Updated Every Monday, Wednesday and Friday

Monday, March 24, 2008

Abort/Retry/Fail (49 Days Remaining)

The screen flickers and informs me that my efforts have not been in vain. That wonderful little XP loading bar bounces back and forth in silent acceptance of my changes. Everything's okay now, daddy's here, it'll be alright.

Many years ago - just as AGP was giving way to PCI Express - I sat down with a bunch of components and put my baby together: a Pentium 4 Prescott Chip (2.8 Gigahertz) with that wonderful 1 Megabyte of on-die Level 2 Cache. It would run a little hot, most Prescotts do (from what I'd heard) but the extra memory would help to move those instructions out to my shiny, new ASUS P4P800-E board. I'd picked it because of the on board Wi-Fi connector, something that while useful, I never quite ended up using to its full capacity.

Windows XP is one of those operating systems that only really comes alive with a Gigabyte or more of RAM. And so, with a steady, loving hand I socketed both of my 512 Megabyte PC3200 DDR ram chips - it'd give me steady, stable performance for XP while allowing me to multi-task without too much trouble.

Out from the anti-static bag came my ATI All-In-Wonder 9600 card - DOOM 3 would never run on this thing, well, in any playable form. The measly 128 Megs of RAM on the card would balk at pushing out the sheer amounts of raw texture data and particle effects required. But it was a cheap card that would allow me to do all sorts of things like (and this sounded like a great idea at the time) play my Dreamcast on my computer (Yet another short-lived idea that, while cool, I just didn't use much).

Finally, I connected my old 40 Gigabyte IDE hard drive - the only remnant of my last computer and storage bin for most of my life.

A few cables connected and a flip of the power switch brought my creation to life - fans whirred and the BIOS beeped. My baby leaped into action, loading the system files with a lightning speed unknown to my previous computer (hastily bought, pre-built, in the college rush). As the soft blue glow illuminated my face it patiently waited for my input, waiting for me to give it the go ahead. My baby was beautiful in nearly every way.

Years have passed and time has not always been fair to my techno-child. For though the addition of a new 80 gig SATA drive gave it more room to breathe, a few fans have been lost along the way - not to mention a like-new power supply melted by the wrath of a thunderstorm. And yet, through it all it has performed with a dexterous grace that has made me proud every step of the way.

But my baby's been sick and this long weekend I was finally able to sit down and give it the TLC it so badly needed. Piece by piece I took it apart, cleaning the dust and testing the connections - what had gone wrong? Was it truly the SATA connection? Had I blown a circuit? I checked for the typical scent of burning silicone and there was nothing. What had gone wrong?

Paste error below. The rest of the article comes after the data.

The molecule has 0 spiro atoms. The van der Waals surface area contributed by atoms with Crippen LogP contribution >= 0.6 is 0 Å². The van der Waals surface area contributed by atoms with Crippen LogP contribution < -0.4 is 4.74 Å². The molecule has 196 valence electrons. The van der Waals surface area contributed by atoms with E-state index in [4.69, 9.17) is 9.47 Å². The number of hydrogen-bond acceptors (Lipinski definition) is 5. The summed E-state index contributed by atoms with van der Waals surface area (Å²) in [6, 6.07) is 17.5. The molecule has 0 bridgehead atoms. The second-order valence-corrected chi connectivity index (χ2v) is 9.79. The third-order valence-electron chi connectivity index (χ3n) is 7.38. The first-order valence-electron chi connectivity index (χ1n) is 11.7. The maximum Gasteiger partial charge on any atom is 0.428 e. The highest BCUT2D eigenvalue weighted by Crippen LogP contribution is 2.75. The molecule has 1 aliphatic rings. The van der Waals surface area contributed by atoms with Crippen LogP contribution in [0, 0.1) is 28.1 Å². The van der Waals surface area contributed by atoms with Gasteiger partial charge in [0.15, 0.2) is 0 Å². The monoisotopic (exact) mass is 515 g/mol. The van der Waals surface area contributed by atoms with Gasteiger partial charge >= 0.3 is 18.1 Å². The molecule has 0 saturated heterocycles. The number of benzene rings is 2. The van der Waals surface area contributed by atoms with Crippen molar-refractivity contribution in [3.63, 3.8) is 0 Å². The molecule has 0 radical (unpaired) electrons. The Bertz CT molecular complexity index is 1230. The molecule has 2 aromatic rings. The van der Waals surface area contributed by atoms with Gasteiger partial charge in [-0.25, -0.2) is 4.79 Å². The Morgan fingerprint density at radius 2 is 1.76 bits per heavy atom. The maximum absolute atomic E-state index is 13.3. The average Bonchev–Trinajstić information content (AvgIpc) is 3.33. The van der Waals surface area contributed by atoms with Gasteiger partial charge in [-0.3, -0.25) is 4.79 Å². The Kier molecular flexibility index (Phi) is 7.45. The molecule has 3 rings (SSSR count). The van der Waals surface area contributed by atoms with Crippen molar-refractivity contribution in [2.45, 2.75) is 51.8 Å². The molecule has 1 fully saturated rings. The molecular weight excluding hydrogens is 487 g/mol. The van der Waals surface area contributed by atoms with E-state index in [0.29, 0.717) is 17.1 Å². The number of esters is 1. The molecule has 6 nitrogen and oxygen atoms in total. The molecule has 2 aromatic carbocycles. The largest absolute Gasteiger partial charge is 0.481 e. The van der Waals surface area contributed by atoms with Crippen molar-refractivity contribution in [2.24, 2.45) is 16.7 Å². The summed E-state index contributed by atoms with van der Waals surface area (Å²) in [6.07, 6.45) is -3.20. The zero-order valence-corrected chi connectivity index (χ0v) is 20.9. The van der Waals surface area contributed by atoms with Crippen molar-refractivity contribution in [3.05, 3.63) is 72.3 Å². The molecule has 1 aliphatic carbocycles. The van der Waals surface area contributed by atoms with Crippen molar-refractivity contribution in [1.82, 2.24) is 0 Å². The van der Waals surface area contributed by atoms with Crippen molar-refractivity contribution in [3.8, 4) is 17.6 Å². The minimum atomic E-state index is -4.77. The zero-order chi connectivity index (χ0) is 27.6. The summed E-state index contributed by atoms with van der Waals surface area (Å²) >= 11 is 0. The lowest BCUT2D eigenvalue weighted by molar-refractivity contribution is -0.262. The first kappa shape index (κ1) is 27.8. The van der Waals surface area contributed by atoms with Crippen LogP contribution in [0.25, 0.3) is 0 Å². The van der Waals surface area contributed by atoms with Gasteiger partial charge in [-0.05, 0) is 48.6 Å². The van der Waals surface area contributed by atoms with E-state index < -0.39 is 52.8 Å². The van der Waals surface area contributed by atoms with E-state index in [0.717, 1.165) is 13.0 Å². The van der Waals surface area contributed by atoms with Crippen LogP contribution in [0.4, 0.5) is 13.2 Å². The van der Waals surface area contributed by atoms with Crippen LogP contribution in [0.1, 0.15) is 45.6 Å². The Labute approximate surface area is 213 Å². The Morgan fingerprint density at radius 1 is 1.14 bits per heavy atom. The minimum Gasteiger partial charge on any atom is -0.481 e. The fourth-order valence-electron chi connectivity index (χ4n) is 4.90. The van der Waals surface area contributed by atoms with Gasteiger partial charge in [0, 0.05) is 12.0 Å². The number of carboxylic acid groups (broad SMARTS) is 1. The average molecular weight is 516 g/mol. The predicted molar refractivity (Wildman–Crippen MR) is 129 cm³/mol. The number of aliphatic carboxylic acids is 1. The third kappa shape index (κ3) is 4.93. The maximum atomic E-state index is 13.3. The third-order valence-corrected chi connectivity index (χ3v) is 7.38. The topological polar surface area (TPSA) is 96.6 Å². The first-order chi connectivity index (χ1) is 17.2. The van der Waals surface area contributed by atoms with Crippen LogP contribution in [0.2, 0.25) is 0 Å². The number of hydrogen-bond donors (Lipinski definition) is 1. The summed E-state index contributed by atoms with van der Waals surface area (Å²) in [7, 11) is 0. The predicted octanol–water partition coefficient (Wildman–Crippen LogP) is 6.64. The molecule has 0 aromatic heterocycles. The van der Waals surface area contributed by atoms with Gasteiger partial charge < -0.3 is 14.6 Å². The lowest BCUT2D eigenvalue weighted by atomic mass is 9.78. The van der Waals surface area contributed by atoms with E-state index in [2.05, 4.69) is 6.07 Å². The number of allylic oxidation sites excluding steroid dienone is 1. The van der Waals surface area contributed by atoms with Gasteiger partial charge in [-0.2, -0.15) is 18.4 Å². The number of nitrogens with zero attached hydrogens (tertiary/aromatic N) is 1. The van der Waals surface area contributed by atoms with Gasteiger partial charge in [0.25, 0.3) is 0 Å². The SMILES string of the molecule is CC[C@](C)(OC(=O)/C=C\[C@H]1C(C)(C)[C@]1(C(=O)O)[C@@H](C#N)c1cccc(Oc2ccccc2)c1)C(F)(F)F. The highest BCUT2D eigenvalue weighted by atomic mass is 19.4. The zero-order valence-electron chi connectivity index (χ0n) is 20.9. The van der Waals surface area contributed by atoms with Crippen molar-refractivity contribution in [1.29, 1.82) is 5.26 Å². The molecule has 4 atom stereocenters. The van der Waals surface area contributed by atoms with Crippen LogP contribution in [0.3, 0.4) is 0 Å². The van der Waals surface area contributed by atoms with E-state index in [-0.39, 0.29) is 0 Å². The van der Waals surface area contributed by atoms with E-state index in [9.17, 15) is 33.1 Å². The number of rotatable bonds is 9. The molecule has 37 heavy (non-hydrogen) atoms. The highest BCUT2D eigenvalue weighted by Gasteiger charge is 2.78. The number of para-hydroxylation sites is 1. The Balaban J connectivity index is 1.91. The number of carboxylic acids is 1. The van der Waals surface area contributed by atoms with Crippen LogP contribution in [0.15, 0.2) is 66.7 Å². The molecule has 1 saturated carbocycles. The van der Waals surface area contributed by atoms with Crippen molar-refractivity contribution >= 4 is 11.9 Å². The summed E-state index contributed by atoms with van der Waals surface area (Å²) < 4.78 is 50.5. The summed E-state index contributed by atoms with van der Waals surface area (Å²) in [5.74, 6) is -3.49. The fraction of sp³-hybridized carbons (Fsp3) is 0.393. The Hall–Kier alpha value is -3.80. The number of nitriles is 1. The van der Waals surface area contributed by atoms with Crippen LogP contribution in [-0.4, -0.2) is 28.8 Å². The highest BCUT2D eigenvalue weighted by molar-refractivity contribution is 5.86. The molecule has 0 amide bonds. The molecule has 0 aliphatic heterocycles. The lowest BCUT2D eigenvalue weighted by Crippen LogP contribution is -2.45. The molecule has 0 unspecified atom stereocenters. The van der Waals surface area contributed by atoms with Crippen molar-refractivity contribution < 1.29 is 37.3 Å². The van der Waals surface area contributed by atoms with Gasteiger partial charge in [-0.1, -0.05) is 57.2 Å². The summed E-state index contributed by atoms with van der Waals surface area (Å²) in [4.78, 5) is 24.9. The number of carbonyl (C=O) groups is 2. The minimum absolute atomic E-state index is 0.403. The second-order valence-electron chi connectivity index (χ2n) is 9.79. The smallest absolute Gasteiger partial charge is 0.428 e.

Every step of the way the hardware proved true - it'd lasted the test of time like a little trooper. The answer was something sneakier and less easy to diagnose: Software. Something had gone wrong inside that was keeping my computer from booting properly. Was it Windows itself? It'd been forever since I'd formatted (I used to do it once a year, clean installs of everything, keep it current and slick)...

So into Safe mode I went, mucking about with services and checking Dynamic Link Libraries. Nothing out of place. Everything as my tightly controlled installation had dictated. A virus? A Trojan? I scoured the system and it came up clean, I checked for spyware and adware, hijackers and diallers, still nothing. Could it be something I hadn't thought of? I scoured the logs, looking for error messages, anything that would give me a clue as to what was ailing my baby.

And there it was, staring me in the face, something I'd forgotten, something so silly and stupid. On a whim I'd updated my video drivers, I don't even remember why I'd chosen to do so, but I'd forgotten all about it. I was onto something. It was software, it was manageable, it was simple. I breathed a sigh of relief - I would fix this.

It'd been a long time since I'd used System Restore - it's a feature that I usually turn off to save on hard drive space. All-in-all it's simple feature that creates a snapshot of your computer - just as it was at a specific date, backing up system files and such just in case you do something monumentally stupid. And somehow, I had.

Looking through the system restore logs, I hoped that it'd been smart enough to back itself up before installing the new video drivers - and to my great relief, it had. That's where I noticed the culprit, not the drivers themselves but a tiny piece of software installed just after the video drivers were locked into place. There it was, clear as day, this little thing, this... crumb... of data had brought such an illness to my baby.

The selection and the fix was simple, almost anti-climatic in comparison to the labour of love that had consumed the better part of my day. I watched in silence as the fans whirred to life and the BIOS beeped its cheerful beep. It tore through POST and booted like a charm - Windows XP's brave little loading bar telling me everything I needed to know.

Everything's okay now, my baby's back and, like a fevered nightmare crushed by the rays of morning light, the memory fades; forgotten as the ones and zeros of that offending crumb are gobbled up by the Page File or other System Memory.

My baby's back - and I have work to do.


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